CNET también está disponible en español.

Ir a español

Don't show this again

iPhone 12 launch Tom Holland's Nathan Drake Apple Express iPhone 12 and 12 Pro review Remdesivir approval for COVID-19 treatment Stimulus negotiations status update AOC plays Among Us

Mergers skyrocket in '96

Everyone has the basic instinct of survival. For IT companies, surviving 1996 meant big bucks and big deals to compete.

Everyone has the basic instinct of survival. For IT companies, surviving 1996 meant big bucks and big deals were a must to beat the raising tide of rival pressures.

The number of mergers and acquisitions in the North American IT industry--including software, hardware, telecommunications, and media-content--rose 26 percent to 1,962, breaking the record set in 1995 of 1,563 transactions, according to a Broadview 1996 year-end report.

Transactions totaled $164.6 billion in 1996, doubling receipts tallied in 1995 of $82.8 billion.

Companies were reacting to a do-or-die market.

"Rapid technological change means that companies must bring new products to market quickly or lose out completely," said Broadview chairman Charlie Federman in a statement. "This creates opportunities for both large companies as well the niche players. Small companies need access to distribution channels controlled by large companies, and large companies need access to technology developed by nimble small companies."

But the spend, spend, spend mentality was limited to only a handful of companies; it was their mergers and acquisitions tipped the scales.

"The growth in M&A transaction value in 1996 was largely the result of some major deals by big players that pumped up valuations in many sectors," said Federman.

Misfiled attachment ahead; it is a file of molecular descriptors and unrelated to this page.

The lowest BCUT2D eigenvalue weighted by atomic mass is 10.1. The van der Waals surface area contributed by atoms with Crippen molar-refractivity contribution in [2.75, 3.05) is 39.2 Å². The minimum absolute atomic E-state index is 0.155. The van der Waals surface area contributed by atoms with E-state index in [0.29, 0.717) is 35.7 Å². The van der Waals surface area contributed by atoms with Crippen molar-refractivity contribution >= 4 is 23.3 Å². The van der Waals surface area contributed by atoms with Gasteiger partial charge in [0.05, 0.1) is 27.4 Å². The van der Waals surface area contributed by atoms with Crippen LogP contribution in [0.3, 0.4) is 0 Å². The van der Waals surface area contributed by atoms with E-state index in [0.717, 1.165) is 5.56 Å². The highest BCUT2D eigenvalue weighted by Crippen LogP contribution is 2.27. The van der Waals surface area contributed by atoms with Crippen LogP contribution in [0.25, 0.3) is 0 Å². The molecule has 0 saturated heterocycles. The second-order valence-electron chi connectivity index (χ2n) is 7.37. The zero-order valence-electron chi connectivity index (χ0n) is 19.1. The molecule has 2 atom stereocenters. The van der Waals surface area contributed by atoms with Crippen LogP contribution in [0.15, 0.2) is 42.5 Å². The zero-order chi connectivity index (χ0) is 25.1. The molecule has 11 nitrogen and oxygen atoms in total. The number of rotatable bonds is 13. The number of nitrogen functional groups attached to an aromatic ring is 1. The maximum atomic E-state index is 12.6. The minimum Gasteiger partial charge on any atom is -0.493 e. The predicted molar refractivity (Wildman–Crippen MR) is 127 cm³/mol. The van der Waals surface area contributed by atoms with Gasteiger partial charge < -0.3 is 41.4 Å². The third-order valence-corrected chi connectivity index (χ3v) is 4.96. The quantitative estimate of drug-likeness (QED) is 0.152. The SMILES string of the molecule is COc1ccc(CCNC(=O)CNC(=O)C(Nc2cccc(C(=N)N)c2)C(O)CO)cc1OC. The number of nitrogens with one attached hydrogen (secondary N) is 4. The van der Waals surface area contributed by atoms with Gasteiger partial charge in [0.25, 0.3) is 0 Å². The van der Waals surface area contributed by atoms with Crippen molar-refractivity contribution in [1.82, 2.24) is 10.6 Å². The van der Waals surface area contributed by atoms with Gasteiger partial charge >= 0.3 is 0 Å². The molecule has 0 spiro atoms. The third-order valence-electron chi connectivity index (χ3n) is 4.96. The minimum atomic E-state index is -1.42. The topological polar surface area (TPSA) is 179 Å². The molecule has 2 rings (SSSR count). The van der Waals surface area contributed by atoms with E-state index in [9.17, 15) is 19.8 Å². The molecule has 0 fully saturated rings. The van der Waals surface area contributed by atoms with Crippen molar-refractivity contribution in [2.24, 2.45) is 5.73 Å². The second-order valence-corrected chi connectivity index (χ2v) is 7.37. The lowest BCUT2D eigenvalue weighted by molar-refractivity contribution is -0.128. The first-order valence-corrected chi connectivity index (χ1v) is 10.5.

The number of transactions in the telecommunications sector rose by ten percent to 265 in 1996, but the total value grew by 246 percent. Four deals: Bell Atlantic-Nynex; SBC-Pacific Telesis; British Telecom-MCI; and WorldCom-MFS Communications accounted for $70.7 billion, almost half the value of all 1,962 transactions.

"This year's Telecommunications Act has given more freedom of action, leading quickly to an initial round of consolidation--an inevitable conclusion for a market whose success is no longer predicated on geography," commented Federman.

Others reacted to a competitive market by investing in self-preservation: They expanded core capabilities instead of branching out.

IT companies "are now seeking a global footprint based on their core businesses, turning away from too much diversification. For now, hardware companies are remaining hardware companies; they are building end-to-end customer capabilities to secure competitive advantage in the internetworking market," said Federman.

The industry is also set for a flood of mergers and acquisitions in 1997. Broadview predicts that 72 percent of North American companies will pursue a merger this year, an eight-percent increase over 1996. Net media and content companies will lead the way.

Worldwide, there were 3,342 IT merger and acquisition transactions in 1996, up 15 percent from 2,913 in 1995. Transaction value increased to $234.2 billion, up from $134.0 billion the previous year.

A complete copy of the 1996 Year-End Merger and Acquisition Report, is available at Broadview's Web site.